Irrigation Minister reviews Egypt’s water situation, GERD talks

Daily News Egypt
3 Min Read

Egypt’s Minister of Water Resources and Irrigation, Mohamed Abdel Aty, said that Egypt showed great flexibility during the negotiation stages on the Grand Ethiopian Renaissance Dam (GERD) expressing his country’s desire to reach a fair and legally binding agreement regarding filling and operating the dam. 

He pointed out that the Ethiopian side is deliberately issuing false statements as well as managing the dam unilaterally, causing great damage to the downstream countries; Sudan and Egypt.

During his speech on Wednesday before a seminar at the Faculty of Agriculture at Cairo University, the minister stressed that any water shortage will affect millions of workers in the agricultural sector, which will cause social problems and security instability in the region and increase illegal immigration.

Egypt’s water needs amount to about 114 billion cubic meters annually with a deficit of about 54 billion cubic meters annually, and that gap is filled by reusing water, and Egypt imports agricultural crops equivalent to about 34 billion cubic meters annually.

The minister noted that the Nile river upstream countries have no problems with water as they receive huge amounts of rains, while Egypt suffers water scarcity. He stressed that Egypt is not against the development in the Nile Basin countries as it is already implementing several projects including dams and water projects in these countries.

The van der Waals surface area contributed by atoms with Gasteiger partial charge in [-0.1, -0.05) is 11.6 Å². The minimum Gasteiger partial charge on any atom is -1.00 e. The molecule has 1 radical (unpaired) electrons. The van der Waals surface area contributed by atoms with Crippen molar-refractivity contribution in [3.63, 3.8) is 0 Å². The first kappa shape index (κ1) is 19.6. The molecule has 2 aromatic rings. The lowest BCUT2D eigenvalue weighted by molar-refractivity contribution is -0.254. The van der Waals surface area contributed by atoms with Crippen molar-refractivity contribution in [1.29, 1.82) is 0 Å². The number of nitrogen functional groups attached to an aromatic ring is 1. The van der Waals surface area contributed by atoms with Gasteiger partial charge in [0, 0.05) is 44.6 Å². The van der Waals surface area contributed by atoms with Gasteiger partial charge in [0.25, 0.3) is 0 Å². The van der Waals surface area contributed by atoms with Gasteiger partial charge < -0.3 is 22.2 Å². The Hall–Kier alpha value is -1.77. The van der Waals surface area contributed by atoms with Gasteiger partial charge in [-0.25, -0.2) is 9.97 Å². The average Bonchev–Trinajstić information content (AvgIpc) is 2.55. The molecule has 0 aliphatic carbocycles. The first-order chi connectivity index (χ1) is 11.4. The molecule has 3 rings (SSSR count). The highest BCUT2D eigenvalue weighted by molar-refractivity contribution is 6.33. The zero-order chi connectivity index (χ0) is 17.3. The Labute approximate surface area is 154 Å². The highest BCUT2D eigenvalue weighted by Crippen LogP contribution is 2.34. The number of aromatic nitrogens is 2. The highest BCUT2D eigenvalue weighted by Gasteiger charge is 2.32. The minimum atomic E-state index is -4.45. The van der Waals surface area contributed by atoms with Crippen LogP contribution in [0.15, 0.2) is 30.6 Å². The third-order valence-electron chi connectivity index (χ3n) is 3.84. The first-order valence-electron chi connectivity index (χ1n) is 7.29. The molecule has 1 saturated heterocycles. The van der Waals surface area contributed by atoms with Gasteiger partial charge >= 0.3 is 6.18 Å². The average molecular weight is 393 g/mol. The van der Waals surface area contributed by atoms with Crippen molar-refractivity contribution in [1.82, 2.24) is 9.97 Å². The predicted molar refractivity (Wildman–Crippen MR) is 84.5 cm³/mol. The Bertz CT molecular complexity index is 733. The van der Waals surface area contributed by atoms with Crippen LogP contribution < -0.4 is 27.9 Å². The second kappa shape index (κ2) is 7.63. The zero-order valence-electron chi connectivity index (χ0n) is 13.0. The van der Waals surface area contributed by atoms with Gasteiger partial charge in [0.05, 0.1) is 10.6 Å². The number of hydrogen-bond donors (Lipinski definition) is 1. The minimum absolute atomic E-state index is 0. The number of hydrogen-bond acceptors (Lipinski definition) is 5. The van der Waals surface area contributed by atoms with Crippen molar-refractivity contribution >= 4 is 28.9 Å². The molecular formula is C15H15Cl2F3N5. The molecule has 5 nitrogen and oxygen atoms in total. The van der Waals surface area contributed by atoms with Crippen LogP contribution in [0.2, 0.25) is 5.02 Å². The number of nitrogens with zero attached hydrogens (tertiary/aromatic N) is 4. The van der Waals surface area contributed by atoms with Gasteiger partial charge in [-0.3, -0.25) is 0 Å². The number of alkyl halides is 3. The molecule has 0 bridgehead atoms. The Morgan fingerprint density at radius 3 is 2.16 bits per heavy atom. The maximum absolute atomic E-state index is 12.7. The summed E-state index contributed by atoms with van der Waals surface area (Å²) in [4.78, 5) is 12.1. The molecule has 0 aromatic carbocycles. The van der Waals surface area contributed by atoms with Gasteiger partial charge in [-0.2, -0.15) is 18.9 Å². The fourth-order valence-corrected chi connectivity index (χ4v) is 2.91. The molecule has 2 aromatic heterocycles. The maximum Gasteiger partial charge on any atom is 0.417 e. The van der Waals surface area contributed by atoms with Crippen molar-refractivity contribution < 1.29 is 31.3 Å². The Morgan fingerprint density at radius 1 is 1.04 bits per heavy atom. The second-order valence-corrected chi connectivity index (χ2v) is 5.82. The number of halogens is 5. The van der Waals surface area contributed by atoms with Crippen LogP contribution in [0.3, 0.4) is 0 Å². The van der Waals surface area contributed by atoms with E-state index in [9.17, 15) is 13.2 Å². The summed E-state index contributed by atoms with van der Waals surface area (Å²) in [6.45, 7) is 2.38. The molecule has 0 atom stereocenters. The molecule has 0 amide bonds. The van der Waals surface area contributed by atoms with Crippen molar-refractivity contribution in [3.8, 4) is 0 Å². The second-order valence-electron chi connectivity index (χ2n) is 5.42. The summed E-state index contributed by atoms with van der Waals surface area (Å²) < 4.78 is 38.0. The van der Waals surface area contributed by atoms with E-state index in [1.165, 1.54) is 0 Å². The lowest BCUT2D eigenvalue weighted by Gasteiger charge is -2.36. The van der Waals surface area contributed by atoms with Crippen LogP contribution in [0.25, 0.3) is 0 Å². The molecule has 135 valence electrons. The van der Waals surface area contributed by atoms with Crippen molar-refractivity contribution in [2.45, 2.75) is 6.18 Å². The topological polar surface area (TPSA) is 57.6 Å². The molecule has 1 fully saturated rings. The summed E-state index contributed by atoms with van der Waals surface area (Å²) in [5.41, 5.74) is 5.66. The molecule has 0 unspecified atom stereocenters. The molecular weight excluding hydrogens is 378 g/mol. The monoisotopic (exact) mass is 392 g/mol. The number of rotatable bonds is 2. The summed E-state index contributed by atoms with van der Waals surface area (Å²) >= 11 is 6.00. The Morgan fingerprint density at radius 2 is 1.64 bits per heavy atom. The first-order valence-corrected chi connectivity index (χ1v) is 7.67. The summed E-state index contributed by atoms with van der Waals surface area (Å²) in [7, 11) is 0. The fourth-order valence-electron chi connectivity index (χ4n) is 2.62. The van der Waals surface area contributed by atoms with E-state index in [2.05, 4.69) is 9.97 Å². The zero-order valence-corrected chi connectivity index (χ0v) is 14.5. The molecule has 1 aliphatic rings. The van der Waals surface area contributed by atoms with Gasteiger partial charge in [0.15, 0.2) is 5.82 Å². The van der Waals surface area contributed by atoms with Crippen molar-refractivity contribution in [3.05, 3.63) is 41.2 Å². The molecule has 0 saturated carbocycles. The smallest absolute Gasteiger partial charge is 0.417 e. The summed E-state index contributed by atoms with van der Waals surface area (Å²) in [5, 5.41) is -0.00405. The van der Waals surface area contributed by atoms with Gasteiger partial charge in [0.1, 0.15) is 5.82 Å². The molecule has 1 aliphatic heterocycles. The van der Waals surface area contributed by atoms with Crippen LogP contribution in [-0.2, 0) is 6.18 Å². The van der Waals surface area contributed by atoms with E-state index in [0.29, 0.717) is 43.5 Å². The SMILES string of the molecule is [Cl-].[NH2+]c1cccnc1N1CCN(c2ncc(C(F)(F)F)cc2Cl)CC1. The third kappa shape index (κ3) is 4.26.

Furthermore, Abdel Aty reviewed the project of the navigation corridor between Lake Victoria and the Mediterranean, which aims to transform the Nile into a navigational artery linking the Nile Basin countries. It should start from the main source of the Nile in Lake Victoria which is located between Tanzania, Uganda, and Kenya. The project includes a navigation corridor, a road, a railway, an electrical interconnection, and an information cable to achieve the comprehensive development of the Nile Basin countries.

The minister pointed to the expected role of the project in supporting the movement of trade and tourism between the participating countries and the world, in addition to providing job opportunities, increasing the ability of the landlocked countries to connect to the seas and global ports. 

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